Because, if nothing else, Windhand are that, and it’s to their credit how much they’ve taken their early influences from the likes of Black SabbathElectric Wizard, etc., and internalized and reshaped them into an identity of their own. That’s never been more the case than it is on Eternal Return, but Windhand don’t sound like they’re finished coming into their own, and ultimately, this record may prove over the longer term to be as much departure as it is an arrival. If that’s the case, so be it. For the moment, these songs legitimately push Windhand onto new ground and move them into a niche all the more their own. There’s still doom in the heart of their sound, but increasingly, they’re defining for themselves just what that means and how it manifests.

Windhand, “Diablerie”

Windhand, “Grey Garden” official video

Windhand on Thee Facebooks

Windhand on Instagram

Windhand on Bandcamp

Relapse Records website

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Windhand Touring Southeast in January

Posted in Whathaveyou on October 1st, 2018 by JJ Koczan

windhand

This week marks the release of Windhand‘s new album, Eternal Return. It is the Richmond, Virginia, unit’s second full-length with Jack Endino at the board as producer — why go anywhere else? — and it marks something of a shift in their sound toward a more grunge-derived feel to their riffing, melded with a psychedelia born of their always murky approach to doom. They are already slated to supporting the living crap out of the record, with previously announced runs through the US (beginning a week from today) and Europe (beginning March 7), and now they’ve decided to do another short run through the Southeast, hitting D.C., North Carolina, Florida and Georgia on an eight-date stint that I guess amounts to a get-out-of-the-house warmup tour for Windhand but is still longer than many of the tours I post about here. It’s like their version of a weekender and it’s eight dates. Hilarious.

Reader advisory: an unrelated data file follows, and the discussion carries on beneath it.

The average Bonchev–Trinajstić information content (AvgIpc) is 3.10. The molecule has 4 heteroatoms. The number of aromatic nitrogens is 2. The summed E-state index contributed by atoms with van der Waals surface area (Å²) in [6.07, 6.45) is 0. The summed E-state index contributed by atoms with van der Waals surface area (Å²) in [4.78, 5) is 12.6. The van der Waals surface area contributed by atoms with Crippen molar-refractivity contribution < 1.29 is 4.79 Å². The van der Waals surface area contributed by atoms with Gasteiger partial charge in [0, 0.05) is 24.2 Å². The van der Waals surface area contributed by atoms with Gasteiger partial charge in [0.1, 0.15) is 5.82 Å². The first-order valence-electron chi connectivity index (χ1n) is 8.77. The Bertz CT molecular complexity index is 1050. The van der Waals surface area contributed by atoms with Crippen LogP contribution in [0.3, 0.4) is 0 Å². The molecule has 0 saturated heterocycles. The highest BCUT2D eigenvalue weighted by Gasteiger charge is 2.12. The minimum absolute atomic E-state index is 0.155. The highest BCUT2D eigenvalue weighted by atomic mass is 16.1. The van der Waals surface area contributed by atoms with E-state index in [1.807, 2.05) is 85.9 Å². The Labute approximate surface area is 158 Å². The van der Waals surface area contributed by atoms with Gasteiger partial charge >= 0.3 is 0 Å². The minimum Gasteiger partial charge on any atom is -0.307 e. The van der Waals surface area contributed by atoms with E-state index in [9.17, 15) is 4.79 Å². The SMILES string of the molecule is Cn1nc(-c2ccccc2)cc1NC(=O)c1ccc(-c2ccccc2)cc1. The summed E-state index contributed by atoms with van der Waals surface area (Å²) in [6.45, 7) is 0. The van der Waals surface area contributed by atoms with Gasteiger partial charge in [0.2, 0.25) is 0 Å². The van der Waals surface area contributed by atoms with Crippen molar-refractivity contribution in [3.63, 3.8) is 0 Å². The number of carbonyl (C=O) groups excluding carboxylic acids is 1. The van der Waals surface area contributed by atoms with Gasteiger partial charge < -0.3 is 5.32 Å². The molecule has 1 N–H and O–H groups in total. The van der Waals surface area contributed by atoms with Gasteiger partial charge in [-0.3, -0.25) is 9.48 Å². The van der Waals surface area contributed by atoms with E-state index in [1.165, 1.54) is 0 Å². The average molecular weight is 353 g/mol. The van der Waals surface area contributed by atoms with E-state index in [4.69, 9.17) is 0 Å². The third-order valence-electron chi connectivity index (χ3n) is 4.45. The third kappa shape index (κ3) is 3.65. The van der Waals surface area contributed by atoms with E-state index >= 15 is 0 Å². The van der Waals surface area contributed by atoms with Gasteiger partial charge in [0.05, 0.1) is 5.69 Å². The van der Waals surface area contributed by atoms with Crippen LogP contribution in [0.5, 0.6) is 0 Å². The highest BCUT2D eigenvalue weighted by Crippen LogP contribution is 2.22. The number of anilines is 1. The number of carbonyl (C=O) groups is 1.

The PR wire has the details of their daunting schedule:

windhand winter tour

WINDHAND: Announce US Headlining Winter Tour Dates w/ GENOCIDE PACT

Eternal Return is due out October 5th on Relapse Records

Virginia’s WINDHAND announce US headlining tour dates throughout January 2019 with label-mates GENOCIDE PACT. The brief tour begins on January 24 in Washington D.C. and ends January 31 in Charlotte, NC. A full list of tour dates are available below. Tickets are on sale Friday, September 28th at 10am EST.